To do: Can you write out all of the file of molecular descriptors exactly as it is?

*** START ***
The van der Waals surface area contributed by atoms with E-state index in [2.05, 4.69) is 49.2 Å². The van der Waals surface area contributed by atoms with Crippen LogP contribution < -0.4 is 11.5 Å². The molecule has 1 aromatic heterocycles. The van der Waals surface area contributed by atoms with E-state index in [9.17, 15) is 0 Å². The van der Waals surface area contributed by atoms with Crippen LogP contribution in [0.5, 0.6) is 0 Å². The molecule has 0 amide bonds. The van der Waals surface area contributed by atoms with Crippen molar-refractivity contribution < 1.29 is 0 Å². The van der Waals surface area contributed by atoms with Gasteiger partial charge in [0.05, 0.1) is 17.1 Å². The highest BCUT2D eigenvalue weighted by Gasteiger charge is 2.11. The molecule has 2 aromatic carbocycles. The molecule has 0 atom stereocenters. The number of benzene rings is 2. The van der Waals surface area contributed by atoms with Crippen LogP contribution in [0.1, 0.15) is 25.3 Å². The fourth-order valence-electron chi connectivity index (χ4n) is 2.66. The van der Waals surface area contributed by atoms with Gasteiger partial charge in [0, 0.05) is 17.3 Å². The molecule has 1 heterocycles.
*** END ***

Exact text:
The van der Waals surface area contributed by atoms with E-state index in [2.05, 4.69) is 49.2 Å². The van der Waals surface area contributed by atoms with Crippen LogP contribution < -0.4 is 11.5 Å². The molecule has 1 aromatic heterocycles. The van der Waals surface area contributed by atoms with E-state index in [9.17, 15) is 0 Å². The van der Waals surface area contributed by atoms with Crippen LogP contribution in [0.5, 0.6) is 0 Å². The molecule has 0 amide bonds. The van der Waals surface area contributed by atoms with Crippen molar-refractivity contribution < 1.29 is 0 Å². The van der Waals surface area contributed by atoms with Gasteiger partial charge in [0.05, 0.1) is 17.1 Å². The highest BCUT2D eigenvalue weighted by Gasteiger charge is 2.11. The molecule has 2 aromatic carbocycles. The molecule has 0 atom stereocenters. The number of benzene rings is 2. The van der Waals surface area contributed by atoms with Crippen LogP contribution in [0.1, 0.15) is 25.3 Å². The fourth-order valence-electron chi connectivity index (χ4n) is 2.66. The van der Waals surface area contributed by atoms with Gasteiger partial charge in [0, 0.05) is 17.3 Å². The molecule has 1 heterocycles.